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One Lonely Republican Voted Against Keystone

Here's why he did it

Mandel Ngan/Getty Images

On Wednesday, the House of Representatives passed a bill approving the Keystone XL pipeline, 270 to 152. This is the eleventh time the House has passed this bill, but the first time it will go to President Barack Obama’s desk. (The Senate passed its version of the Keystone bill last month.) Obama has already warned he will veto it.

Only one Republican in both the House or Senate voted against approving construction for the Keystone XL pipeline. That was Representative Justin Amash, a Republican representing Michigan. “The latest #‎KXL bill combines the cronyism of previous bills—specially exempting one private company from the laws and regulations that apply to all other companies—with new, unrelated sections empowering the EPA and the federal government with respect to local energy efficiency,” he posted on Facebook following the vote.

Amash’s point is that Congress has no place exempting a single corporation from all the usual regulations and review steps that apply to private projects. (One corporation that stands to benefit from the bill and its amendments is Koch Industries.) He elaborated on this the last time the House voted to approve Keystone, a few weeks ago. Amash said he was “present” but didn’t vote yes on the bill, explaining he supports Keystone XL on its merits. “It’s improper, however, for Congress to write a bill that names and benefits one private project, while doing nothing to address the underlying problems that allowed such delays to occur,” he wrote. “The Constitution gives Congress the power 'to regulate Commerce with foreign Nations,' but the Rule of Law requires that legislation be of general, not specific, applicability.”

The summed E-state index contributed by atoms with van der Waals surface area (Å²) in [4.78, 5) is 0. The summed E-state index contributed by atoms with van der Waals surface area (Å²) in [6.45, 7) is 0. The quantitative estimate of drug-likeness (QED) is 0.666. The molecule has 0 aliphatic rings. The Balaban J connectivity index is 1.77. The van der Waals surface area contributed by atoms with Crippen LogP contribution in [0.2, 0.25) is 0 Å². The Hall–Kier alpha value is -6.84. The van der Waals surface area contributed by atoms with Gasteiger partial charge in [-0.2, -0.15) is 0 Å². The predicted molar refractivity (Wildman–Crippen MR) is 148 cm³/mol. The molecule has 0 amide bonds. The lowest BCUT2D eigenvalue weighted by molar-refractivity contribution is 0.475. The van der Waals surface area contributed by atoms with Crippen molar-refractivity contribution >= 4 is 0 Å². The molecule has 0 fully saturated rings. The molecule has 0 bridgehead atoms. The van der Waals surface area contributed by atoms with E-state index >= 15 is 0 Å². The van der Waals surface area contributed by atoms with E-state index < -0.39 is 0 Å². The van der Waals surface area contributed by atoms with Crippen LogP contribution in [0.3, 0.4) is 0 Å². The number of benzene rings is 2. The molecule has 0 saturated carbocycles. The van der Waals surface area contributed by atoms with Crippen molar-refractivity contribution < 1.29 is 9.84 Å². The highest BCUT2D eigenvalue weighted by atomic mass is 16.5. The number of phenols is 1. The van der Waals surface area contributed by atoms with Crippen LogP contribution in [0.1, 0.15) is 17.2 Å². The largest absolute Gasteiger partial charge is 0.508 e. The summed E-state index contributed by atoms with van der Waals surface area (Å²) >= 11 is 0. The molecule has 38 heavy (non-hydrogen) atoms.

President Barack Obama has made a similar point in the past. It’s actually Obama's reasoning for issuing a veto of the bill—that Congress is overstepping its authority by forcing the pipeline’s approval. “This Keystone project is undergoing review at the State Department,” White House spokesman Eric Schultz said in January. “That is a process that long predates this administration. So we are opposed to any legislative maneuver that would circumvent that process.”

Amash disagrees with Obama on some details, of course, like the value of the pipeline and wanting fewer regulations for oil and gas projects. Still, the president and the Republican congressman agree on the main point: This bill does nothing but appease special interests.